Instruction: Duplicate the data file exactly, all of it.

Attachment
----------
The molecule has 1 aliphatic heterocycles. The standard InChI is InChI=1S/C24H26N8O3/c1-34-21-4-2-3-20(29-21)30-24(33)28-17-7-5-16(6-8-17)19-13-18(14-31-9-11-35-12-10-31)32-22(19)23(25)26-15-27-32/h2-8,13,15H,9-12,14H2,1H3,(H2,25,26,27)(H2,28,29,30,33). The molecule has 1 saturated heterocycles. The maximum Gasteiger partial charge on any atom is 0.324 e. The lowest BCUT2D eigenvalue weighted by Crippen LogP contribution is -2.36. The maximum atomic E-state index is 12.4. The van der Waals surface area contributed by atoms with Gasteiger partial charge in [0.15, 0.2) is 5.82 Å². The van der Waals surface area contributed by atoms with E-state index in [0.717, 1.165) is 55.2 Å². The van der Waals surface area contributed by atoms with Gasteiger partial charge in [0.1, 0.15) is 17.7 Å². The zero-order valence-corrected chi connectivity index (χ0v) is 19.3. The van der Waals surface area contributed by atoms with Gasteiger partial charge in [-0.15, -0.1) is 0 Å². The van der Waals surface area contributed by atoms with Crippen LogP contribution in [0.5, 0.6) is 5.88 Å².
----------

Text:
The molecule has 1 aliphatic heterocycles. The standard InChI is InChI=1S/C24H26N8O3/c1-34-21-4-2-3-20(29-21)30-24(33)28-17-7-5-16(6-8-17)19-13-18(14-31-9-11-35-12-10-31)32-22(19)23(25)26-15-27-32/h2-8,13,15H,9-12,14H2,1H3,(H2,25,26,27)(H2,28,29,30,33). The molecule has 1 saturated heterocycles. The maximum Gasteiger partial charge on any atom is 0.324 e. The lowest BCUT2D eigenvalue weighted by Crippen LogP contribution is -2.36. The maximum atomic E-state index is 12.4. The van der Waals surface area contributed by atoms with Gasteiger partial charge in [0.15, 0.2) is 5.82 Å². The van der Waals surface area contributed by atoms with E-state index in [0.717, 1.165) is 55.2 Å². The van der Waals surface area contributed by atoms with Gasteiger partial charge in [0.1, 0.15) is 17.7 Å². The zero-order valence-corrected chi connectivity index (χ0v) is 19.3. The van der Waals surface area contributed by atoms with Gasteiger partial charge in [-0.15, -0.1) is 0 Å². The van der Waals surface area contributed by atoms with Crippen LogP contribution in [0.5, 0.6) is 5.88 Å².